1. This is a rule calling upon the opposite parties to show cause why an order of the Munsiff dismissing an application made by the petitioner for pre-emption under the provisions of Section 26-F, Ben. Ten. Act, should not be set aside. The facts are these: Opposite party No. 2 is the transferor, opposite party No. 1 is the transferee. When the notice was served upon the petitioner he filed an application. The opposite parties then combined together to make out a case that there was no transfer; that opposite party No. 2 was a minor; that no consideration passed and so on. The learned Munsiff went into all these questions and came to the conclusion that there was no transfer, with the result that opposite party No. 2 is still a raiyat holding under the petitioner. The question raised in this rule is whether it was open to the Munsiff to consider this question at all. The section appears to have been enacted in order to provide a procedure by which the money due from the pre-emptor will be paid to the transferee and for ensuring that the right of pre-emption is exercised within the time allowed. Under Sub-section (1), as soon as the notice is served, the landlord has the right to make an application. This application will be dismissed unless the amount of the consideration money together with the compensation is paid into Court. The Court then has to give notice to the transferee so that he may have an opportunity of stating what other sums, if any, he may have paid in respect of the property. The Court then directs the applicant to pay these amounts into Court as well. When these deposits are made under Sub-section (5) the Court shall make an order allowing the application.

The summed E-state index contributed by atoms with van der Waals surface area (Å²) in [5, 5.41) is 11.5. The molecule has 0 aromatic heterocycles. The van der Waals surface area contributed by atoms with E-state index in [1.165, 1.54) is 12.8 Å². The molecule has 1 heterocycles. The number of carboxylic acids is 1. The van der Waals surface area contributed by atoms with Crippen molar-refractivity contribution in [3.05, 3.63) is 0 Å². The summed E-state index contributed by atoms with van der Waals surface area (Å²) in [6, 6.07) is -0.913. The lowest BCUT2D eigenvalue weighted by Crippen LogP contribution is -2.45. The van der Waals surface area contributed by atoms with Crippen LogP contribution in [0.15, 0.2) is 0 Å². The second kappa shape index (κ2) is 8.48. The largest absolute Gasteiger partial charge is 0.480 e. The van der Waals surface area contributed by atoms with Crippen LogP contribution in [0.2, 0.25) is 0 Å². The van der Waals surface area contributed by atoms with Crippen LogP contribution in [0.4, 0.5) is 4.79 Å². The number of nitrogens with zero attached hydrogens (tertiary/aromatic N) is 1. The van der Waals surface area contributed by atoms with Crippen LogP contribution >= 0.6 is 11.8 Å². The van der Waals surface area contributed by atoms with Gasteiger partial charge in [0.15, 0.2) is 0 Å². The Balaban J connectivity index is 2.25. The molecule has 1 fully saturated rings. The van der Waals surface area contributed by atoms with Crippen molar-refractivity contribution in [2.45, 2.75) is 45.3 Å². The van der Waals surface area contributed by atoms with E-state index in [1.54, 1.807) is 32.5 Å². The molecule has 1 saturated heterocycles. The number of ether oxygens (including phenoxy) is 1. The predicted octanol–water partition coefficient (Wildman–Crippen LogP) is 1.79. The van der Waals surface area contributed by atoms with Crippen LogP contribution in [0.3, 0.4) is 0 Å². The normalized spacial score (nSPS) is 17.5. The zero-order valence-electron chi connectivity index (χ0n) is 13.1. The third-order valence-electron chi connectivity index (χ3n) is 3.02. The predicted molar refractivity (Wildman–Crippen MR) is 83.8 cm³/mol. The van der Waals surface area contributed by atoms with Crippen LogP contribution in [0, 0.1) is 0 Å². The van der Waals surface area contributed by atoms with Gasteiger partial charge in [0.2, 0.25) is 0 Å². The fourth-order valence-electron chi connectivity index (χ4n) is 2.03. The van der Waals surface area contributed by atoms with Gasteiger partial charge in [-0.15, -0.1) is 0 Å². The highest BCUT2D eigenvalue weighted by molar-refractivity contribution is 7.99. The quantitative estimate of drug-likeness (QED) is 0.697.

2. The first thing to be noticed is that the transferor takes no part whatever in these proceedings. No notice is to be served upon him and it does not appear that he has any locus standi. The transferee is entitled to show that he spent money on account of the property; but he is not allowed to file any objection to the granting of the petition on any other ground. On the contrary, under the Sub-section the Court shall make an order allowing the application provided the deposits have been made. It is quite clear from these provisions that it was never the intention of the legislature that complicated questions of title should be gone into and determined in these proceedings. Any right which the transferor may have in the property remains entirely unaffected and it is only the right, title and interest of the transferee which passes. It appears that in this case the transferor is still in possession and the petitioner will not be able to obtain possession without bringing a suit in which the question of title between him and the transferor will be gone into and decided on proper materials after proper issues have been framed. But it was never the intention of the legislature that questions of that sort should be determined in the way in which it was sought to do in these proceedings. It was not suggested on behalf of the transferee that the necessary deposits were not made and this is the only ground on which he could resist the granting of the application. If in spite of having notice of the case now made between the transferor and transferee the petitioner wishes to proceed with his application, he is entitled to succeed. The result is that this rule is made absolute. The petitioner will be granted a declaration allowing the application in the terms of Sub-section (5). In the circumstances, I make no order as to costs.